The Anne Frank House – more than a museum

The organisation

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The Anne Frank House was established on 3 May 1957, with the close involvement of Anne’s father, Otto Frank. It is an independent, non-profit organisation dedicated to the preservation of Anne Frank’s hiding place and her diaries, and to spreading the message of Anne Frank’s life and ideals worldwide.

On the basis of Anne Frank’s life story, set against the background of the Holocaust and the Second World War, the Anne Frank House develops educational programmes and products with the aim of raising young people’s awareness of the dangers of anti-Semitism, racism and discrimination and the importance of freedom, equal rights and democracy.

The Anne Frank House is able to carry out its mission thanks to the income it receives from the museum and the support of funds, donors and grant-giving bodies.

Annual Report 2016

The Anne Frank House is an independent, non-profit organisation. Read our Annual Report with an overview of activities in 2016.

To the Annual Report
Het Anne Frank Huis aan de Prinsengracht. The Anne Frank House at the Prinsengracht.

Anne Frank House and Anne Frank Fonds

Two organisations, two missions...

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Partners

Thanks to our international partners, our educational products and projects can be found all over the world.

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Donations

Support the activities of the Anne Frank House.

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The beginning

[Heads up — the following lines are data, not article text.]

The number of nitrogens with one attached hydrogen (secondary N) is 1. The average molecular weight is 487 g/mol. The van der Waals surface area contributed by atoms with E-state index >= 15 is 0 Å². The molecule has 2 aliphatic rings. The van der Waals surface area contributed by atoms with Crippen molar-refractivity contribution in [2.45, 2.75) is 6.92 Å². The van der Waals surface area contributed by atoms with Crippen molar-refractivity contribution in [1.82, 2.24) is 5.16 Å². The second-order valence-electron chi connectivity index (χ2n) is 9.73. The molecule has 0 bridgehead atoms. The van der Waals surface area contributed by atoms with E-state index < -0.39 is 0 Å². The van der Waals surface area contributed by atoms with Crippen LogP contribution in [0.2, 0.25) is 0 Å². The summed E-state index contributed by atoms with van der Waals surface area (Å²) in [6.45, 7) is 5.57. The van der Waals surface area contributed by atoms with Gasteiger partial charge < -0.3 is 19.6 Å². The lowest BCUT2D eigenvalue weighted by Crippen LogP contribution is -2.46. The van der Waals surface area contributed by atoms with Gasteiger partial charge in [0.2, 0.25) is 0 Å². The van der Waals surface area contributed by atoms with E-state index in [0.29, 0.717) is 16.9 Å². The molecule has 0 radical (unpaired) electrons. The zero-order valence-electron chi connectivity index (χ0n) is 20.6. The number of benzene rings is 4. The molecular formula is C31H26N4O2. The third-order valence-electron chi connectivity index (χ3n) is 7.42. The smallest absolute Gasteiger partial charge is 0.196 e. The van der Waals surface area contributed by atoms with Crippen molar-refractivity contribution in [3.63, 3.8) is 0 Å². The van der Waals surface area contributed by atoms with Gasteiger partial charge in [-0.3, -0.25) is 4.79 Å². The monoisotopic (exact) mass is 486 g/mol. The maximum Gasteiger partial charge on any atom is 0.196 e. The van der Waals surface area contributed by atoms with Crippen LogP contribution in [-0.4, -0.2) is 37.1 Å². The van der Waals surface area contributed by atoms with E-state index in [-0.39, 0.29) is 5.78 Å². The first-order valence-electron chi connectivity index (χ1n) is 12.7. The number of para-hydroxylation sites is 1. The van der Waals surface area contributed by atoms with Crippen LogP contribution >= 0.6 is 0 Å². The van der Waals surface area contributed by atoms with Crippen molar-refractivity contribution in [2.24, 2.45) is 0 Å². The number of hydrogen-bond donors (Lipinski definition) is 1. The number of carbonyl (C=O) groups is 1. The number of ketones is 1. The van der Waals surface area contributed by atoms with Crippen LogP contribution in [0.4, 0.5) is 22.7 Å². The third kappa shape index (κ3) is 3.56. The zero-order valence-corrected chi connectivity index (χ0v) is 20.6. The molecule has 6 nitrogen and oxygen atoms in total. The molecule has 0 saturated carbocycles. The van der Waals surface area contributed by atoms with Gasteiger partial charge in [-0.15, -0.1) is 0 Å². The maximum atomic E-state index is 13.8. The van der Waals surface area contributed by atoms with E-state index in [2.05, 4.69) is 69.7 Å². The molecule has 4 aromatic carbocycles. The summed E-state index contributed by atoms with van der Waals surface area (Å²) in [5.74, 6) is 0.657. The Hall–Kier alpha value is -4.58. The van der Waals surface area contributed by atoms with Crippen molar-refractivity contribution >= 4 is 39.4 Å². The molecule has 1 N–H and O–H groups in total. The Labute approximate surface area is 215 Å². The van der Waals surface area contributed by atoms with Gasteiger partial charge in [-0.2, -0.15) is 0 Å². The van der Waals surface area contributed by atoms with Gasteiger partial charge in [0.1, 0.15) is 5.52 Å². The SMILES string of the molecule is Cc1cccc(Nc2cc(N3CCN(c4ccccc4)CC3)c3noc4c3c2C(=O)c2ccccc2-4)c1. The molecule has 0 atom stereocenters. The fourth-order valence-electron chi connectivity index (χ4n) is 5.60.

The Anne Frank House was founded on 3 May 1957 with the primary aims of preserving the Anne Frank House and spreading the message of Anne Frank’s life and ideals. Following a fundraising drive, restoration work began in 1958, and the Anne Frank House was officially opened as a museum on 3 May 1960. Otto Frank was closely involved in setting up the Anne Frank House. He was a member of the management board of the Anne Frank House from 1961 to 1976, and subsequently a member of the board of governors until his death in 1980.

Otto Frank met met het bestuur van de Anne Frank Stichting voor Prinsengracht 263 (1957)
Otto Frank with the first board members of the Anne Frank House in 1957. From left to right: Floris Bakels, Otto Frank, Truus Wijsmuller and Herman Heldring.

Our mission

The Anne Frank House is an independent organisation entrusted with the care of the Secret Annexe, the place where Anne Frank went into hiding during World War II and where she wrote her diary. It brings her life story to the attention of people all over the world to encourage them to reflect on the dangers of anti-Semitism, racism and discrimination and the importance of freedom, equal rights and democracy.